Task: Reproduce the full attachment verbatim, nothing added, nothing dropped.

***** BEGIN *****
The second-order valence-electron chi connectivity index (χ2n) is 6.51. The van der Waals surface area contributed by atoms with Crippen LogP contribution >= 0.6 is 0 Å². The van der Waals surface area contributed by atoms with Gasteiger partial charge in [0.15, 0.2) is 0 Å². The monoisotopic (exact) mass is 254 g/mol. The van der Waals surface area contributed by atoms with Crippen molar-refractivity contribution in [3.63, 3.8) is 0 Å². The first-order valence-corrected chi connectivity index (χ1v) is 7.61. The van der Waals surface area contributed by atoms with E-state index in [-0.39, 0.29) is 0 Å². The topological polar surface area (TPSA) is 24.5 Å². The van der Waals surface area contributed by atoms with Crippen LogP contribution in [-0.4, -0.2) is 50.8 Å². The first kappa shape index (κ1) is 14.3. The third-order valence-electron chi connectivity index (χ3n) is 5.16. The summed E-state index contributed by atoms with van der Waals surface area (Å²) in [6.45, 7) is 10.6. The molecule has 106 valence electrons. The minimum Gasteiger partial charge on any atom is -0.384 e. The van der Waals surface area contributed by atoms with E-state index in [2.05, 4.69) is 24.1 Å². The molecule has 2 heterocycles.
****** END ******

The second-order valence-electron chi connectivity index (χ2n) is 6.51. The van der Waals surface area contributed by atoms with Crippen LogP contribution >= 0.6 is 0 Å². The van der Waals surface area contributed by atoms with Gasteiger partial charge in [0.15, 0.2) is 0 Å². The monoisotopic (exact) mass is 254 g/mol. The van der Waals surface area contributed by atoms with Crippen molar-refractivity contribution in [3.63, 3.8) is 0 Å². The first-order valence-corrected chi connectivity index (χ1v) is 7.61. The van der Waals surface area contributed by atoms with E-state index in [-0.39, 0.29) is 0 Å². The topological polar surface area (TPSA) is 24.5 Å². The van der Waals surface area contributed by atoms with Crippen LogP contribution in [-0.4, -0.2) is 50.8 Å². The first kappa shape index (κ1) is 14.3. The third-order valence-electron chi connectivity index (χ3n) is 5.16. The summed E-state index contributed by atoms with van der Waals surface area (Å²) in [6.45, 7) is 10.6. The molecule has 106 valence electrons. The minimum Gasteiger partial charge on any atom is -0.384 e. The van der Waals surface area contributed by atoms with E-state index in [2.05, 4.69) is 24.1 Å². The molecule has 2 heterocycles.